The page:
Prenatal care is important as it can help prevent pregnancy complications along with informing women about steps they can take to ensure a healthy pregnancy. Your obstetrician will typically schedule appointments every four weeks during the first and second trimesters and then every two weeks during the third trimester. During a women’s prenatal visit, your doctor will likely perform physical assessments such as checking your blood pressure, weight, and height. 

In addition to these physical assessments, the obstetrician will also provide guidance and education on a range of topics, including proper nutrition, exercise, and common pregnancy discomforts such as morning sickness and back pain. They will also advise on the importance of avoiding certain substances such as tobacco and alcohol, and offer support for mental health concerns such as depression and anxiety.

Labor And Birth

When the time comes for labor and delivery, the obstetrician’s role becomes even more critical. They will work with the mother and her support team to manage the stages of labor, ensure the safety of both the mother and the baby and provide any necessary medical interventions. Common complications during labor and birth include 

  • Labor that does not progress: Also called failure to progress, this is when any of the stages of labor are prolonged.
  • Preeclampsia: A condition that can increase the risk of placental abruption
  • Problems with the umbilical cord: The umbilical cord may sometimes get caught on an arm or leg and, in severe cases, can wrap around the baby’s neck.
  • Abnormal heart rate of the baby: Abnormal heart rate does not always lead to serious complications. However, close attention to this is required.
  • Perineal tears: A vaginal tear occurs during birth and is an injury to the tissue surrounding your vagina and anus. 
  • Perinatal asphyxia: A lack of blood flow to or from the fetus before, during, or after the birth process. 

Here at Raleigh OB/GYN, we have five delivering physicians. You should meet all of the physicians over the course of your prenatal care. Our providers share daytime call daily amongst our own group, so there is always someone available at the hospital for emergencies of urgent medical needs.

Postpartum Care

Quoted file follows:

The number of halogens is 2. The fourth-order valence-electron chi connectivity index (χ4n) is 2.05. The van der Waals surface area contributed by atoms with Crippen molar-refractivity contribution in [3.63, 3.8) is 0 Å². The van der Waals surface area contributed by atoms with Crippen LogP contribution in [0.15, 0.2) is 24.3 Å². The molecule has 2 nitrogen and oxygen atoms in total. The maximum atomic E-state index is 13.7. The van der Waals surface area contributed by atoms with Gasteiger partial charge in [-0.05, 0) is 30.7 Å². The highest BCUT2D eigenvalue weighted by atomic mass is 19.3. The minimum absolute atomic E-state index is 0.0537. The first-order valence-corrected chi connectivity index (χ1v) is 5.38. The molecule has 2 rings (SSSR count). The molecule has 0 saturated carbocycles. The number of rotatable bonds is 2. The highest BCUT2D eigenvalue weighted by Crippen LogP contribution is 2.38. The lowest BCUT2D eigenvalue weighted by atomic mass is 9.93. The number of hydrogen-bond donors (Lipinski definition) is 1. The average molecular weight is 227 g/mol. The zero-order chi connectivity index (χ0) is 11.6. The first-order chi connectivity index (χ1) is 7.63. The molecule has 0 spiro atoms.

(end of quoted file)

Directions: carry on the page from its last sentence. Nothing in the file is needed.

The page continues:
Once the baby is born, the obstetrician’s responsibilities do not end. They will continue to provide care to the mother and the baby during the postnatal period. This involves monitoring the mother for any complications, such as infections or postpartum depression, and providing support for breastfeeding, infant care, and contraception options. Keep in mind that the recovery process can take several weeks to months. 

 

Overall, obstetricians play a vital role in ensuring the health and safety of both the mother and the baby during pregnancy and childbirth. If you have more questions about an obstetrician’s role during pregnancy and birth, contact us at 919-876-8225 or request an appointment online.

Doctor vaccinating pregnant woman in clinic; blog: Preventing Infections During Pregnancy

Preventing Infections During Pregnancy

For nearly forty years, the National Institute of Child Health and Human Development has recognized the importance of reducing prenatal infections in the US. They first focused on preventing mother-to-child transmission (MTCT) of HIV, but their efforts have expanded to other harmful infections during pregnancy. 

Prenatal Infections to Be Aware Of

Our goal at Raleigh OB/GYN Centre is to take care of our prenatal patients like our own family. When you choose to partner with us for your obstetrical care, you will be in wonderful hands at every step of your journey. Some of these infections during pregnancy are rare in the US but can be dangerous and have serious effects on both mother and baby.

Listeriosis

Listeriosis is one of the rare but potentially serious infections during pregnancy caused by bacteria called Listeria. Listeria is spread through contaminated food. The symptoms of listeriosis are similar to the flu and may include fever, muscle aches, and unusual fatigue. However, listeria infections in pregnant women can lead to miscarriage, premature delivery, and even stillbirth. The infection can be passed on to the baby, which can be life-threatening.

The following foods have been linked to listeriosis and should be avoided during pregnancy:

  • Unpasteurized/raw milk and dairy products (cheese, yogurt, ice cream, etc)
  • Undercooked meat
  • Luncheon meats and deli meat
  • Any type of sprouts that are raw or not completely cooked
  • Cut melon that has been left at room temperature for more than 4 hours

According to the Centers for Disease Control and Prevention (CDC), pregnant women are 10 times more likely than other people to get listeriosis. Other groups at elevated risk include newborns, people with weakened immune systems, and older adults.

Zika Virus

Zika virus is primarily spread by infected mosquitoes, but you can become infected by having unprotected sex with someone who already has the virus. Zika infection during pregnancy may cause serious birth defects like microcephaly and brain defects. To prevent Zika infections during pregnancy, you exercise caution when traveling to areas with a high incidence of Zika infection. The CDC has a Zika Travel Recommendation Map for individuals to consult. Women who are pregnant or are planning to get pregnant should avoid regions where the virus is prevalent. Other ways to protect yourself against Zika if you might be at risk include following recommendations on preventing mosquito bites and using a condom to prevent sexual transmission.

Group B Streptococcus